Negotiate Credit Card Debt Settlement – You Have Nothing to Lose

When you are trying to get out of credit card debt, there a few options that can be considered. Although bankruptcy is one of the options, it should only be taken as a last measure when there is no other way out. This is due to the fact that a bankruptcy filing will damage your credit report and the filing would stay in your credit report for 10 years. This would certainly affect your loan applications that you might want to apply in the future. Debt negotiation is another option that you could consider as this would result in a lower debt amount to be settled.

If you choose to negotiate your credit card debt, you can either hire a debt settlement company or you can do it yourself. Hiring a debt settlement company would certainly save you the hassle of negotiating with the credit card company, but be prepared to fork out some money for the fees. If you are willing to do some research and spend some time for the negotiation, you can certainly do it on your own.

The first step is to determine the amount that you owe. This would help to estimate the amount that you would negotiate with the debt company. Then, familiarize yourself with the negotiation process. You need to call the debt company and explain your situation to them. Tell them that you would like to repay your debt but unable to pay the full amount. Negotiate with a lower amount first so that you would be able to raise the amount if they ask to. The debt company might turn down your offer on your first attempt. Do not be discouraged. Instead, call them up the next day and try to negotiate again. Do this until you reach an agreement with the debt company.

Once you have reached an agreed settlement amount, put it in writing and send it to the debt company. If the company needs to come up with an agreement, follow up with the company on the status.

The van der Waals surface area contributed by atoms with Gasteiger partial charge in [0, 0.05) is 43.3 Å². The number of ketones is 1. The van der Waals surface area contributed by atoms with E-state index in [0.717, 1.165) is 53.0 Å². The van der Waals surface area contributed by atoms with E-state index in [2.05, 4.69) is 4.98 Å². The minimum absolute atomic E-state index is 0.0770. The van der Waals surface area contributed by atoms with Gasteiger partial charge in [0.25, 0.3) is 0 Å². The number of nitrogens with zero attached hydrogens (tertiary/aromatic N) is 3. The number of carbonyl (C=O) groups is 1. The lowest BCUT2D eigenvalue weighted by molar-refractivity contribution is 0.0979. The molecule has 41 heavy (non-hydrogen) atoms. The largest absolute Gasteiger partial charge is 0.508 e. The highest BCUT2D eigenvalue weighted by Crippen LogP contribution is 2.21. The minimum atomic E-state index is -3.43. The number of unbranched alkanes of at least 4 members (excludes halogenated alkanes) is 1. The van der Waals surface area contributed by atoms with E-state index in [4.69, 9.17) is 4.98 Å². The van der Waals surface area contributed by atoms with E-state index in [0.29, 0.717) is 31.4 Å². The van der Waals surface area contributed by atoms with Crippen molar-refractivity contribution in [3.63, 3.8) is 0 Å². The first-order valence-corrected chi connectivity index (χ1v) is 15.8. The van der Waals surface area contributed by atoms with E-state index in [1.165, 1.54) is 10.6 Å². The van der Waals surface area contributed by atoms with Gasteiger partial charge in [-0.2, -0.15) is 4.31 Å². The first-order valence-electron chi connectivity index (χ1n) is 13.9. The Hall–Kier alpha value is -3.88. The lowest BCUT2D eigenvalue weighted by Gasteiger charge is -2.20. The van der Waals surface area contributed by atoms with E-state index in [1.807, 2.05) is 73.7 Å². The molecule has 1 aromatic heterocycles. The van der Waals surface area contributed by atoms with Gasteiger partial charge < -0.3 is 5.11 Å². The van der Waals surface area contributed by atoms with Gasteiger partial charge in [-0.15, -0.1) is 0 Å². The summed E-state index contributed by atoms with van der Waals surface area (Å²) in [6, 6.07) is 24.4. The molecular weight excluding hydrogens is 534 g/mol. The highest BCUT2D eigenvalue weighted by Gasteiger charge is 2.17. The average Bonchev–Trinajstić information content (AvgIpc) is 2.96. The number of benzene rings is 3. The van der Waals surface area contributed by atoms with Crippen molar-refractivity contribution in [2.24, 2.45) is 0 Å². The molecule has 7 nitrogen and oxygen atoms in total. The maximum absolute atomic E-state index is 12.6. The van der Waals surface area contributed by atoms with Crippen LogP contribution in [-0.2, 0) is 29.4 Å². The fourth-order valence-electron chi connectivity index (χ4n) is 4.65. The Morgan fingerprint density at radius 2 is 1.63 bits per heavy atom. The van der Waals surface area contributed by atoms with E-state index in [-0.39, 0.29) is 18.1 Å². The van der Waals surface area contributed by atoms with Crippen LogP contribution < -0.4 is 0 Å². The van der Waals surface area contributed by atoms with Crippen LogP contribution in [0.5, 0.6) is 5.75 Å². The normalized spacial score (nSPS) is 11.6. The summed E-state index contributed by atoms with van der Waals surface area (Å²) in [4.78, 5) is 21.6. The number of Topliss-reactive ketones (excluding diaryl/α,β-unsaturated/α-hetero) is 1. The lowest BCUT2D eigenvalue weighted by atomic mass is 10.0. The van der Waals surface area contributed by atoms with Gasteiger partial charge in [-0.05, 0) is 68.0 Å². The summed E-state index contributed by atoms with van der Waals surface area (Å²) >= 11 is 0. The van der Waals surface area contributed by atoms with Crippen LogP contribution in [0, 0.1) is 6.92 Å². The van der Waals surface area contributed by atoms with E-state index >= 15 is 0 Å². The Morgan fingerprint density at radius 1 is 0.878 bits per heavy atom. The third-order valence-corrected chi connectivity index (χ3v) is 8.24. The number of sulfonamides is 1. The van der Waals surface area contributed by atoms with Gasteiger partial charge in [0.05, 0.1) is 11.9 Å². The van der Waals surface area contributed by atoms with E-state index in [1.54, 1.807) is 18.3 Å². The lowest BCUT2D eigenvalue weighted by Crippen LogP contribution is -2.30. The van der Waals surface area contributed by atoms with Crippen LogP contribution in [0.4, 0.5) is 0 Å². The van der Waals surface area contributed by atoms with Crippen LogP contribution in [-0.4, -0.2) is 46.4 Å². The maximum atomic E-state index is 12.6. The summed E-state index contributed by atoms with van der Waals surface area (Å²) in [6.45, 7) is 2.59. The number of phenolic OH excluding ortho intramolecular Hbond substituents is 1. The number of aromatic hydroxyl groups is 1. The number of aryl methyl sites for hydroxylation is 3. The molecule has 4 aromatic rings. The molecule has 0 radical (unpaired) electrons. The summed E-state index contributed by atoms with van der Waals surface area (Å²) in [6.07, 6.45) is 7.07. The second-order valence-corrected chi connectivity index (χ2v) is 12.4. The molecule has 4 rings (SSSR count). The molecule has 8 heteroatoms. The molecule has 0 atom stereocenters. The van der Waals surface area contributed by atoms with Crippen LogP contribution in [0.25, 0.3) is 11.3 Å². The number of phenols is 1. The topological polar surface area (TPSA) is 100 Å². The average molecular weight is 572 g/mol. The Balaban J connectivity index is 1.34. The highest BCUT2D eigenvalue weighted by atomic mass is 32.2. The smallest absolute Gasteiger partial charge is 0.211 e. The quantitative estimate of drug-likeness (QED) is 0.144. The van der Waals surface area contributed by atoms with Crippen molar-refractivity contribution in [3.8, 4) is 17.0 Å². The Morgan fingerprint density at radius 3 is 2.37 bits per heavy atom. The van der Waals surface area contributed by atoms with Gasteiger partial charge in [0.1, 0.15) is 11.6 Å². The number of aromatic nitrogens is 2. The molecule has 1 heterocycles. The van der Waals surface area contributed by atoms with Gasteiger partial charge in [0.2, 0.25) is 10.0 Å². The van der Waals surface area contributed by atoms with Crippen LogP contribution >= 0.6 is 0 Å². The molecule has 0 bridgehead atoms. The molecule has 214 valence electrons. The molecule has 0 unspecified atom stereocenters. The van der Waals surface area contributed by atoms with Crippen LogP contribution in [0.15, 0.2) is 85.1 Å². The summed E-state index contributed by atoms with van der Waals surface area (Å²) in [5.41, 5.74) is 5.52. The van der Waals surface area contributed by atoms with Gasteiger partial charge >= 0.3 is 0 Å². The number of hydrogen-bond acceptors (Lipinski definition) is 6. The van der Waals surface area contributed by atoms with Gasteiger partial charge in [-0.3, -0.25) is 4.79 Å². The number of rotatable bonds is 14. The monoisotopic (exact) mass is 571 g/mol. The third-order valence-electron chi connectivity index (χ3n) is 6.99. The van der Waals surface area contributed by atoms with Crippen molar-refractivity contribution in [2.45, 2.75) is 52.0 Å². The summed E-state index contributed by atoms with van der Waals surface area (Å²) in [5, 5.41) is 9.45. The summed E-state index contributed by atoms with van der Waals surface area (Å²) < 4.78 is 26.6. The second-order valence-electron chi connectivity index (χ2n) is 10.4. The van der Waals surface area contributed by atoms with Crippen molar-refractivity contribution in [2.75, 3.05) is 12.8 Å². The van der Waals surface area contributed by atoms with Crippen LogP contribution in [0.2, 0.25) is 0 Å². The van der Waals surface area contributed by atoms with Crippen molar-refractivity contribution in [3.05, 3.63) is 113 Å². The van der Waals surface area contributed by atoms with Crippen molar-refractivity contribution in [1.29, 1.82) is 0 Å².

Although the steps above seem tedious and take a lot of time, just remember that it would be worth it in the end, when you succeed in lowering your debt amount. So, go ahead and get your debt negotiated yourself. You have nothing to lose, except part of your debt.

Living the Past and Missing the Present

When you think of R&R, the first thing that comes to mind is Rest and Relaxation.

That is true if you’re in the army, but when it comes to life in general, R&R can stand for:

Regretting the past

Rehearsing for the future

Regretting the Past

Most people tend to live in the past and regret.

They replay, over and over again, events that have taken place in their lives that left them unable to move forward.. When you hold on to something you have no control over, you are frozen in time and helpless.

You can’t make a positive change or grow as a result.

Although it can seem impossible to let go, it’s essential to your spiritual growth that you do. When you give yourself permission to make a commitment, to take from the past only loving memories and life lessons and move forward with your life, you are making a monumental change in your life.

Recognize that there is nothing you can do to change the past. It doesn’t serve you in any way and it robs you of your energy and emotional strength. You are powerless when it comes to the past and it’s best to move on to new destinies. Ask spirit to help you heal in all directions of time and to light the way for you to pave a new path to the future.

Rehearsing For The Future

It’s amazing how many people live for the future and it hasn’t even happened yet!

The future will come before you know it, it’s important that you focus on this very moment. The point of power is in the present moment, not in the future. Yes, it’s nice to plan vacations and set goals, but the future is unable to transpire without right now.

Now is where the future lies and what you do this very moment shapes your future. if you were able to see the future, would you enjoy your life right now? Would you learn valuable life lessons? Chances are you wouldn’t.

When you look back at the past and look ahead to the future, you’re missing all of the blessings and beauty of the present moment. We can only live for right now, because that’s all there is.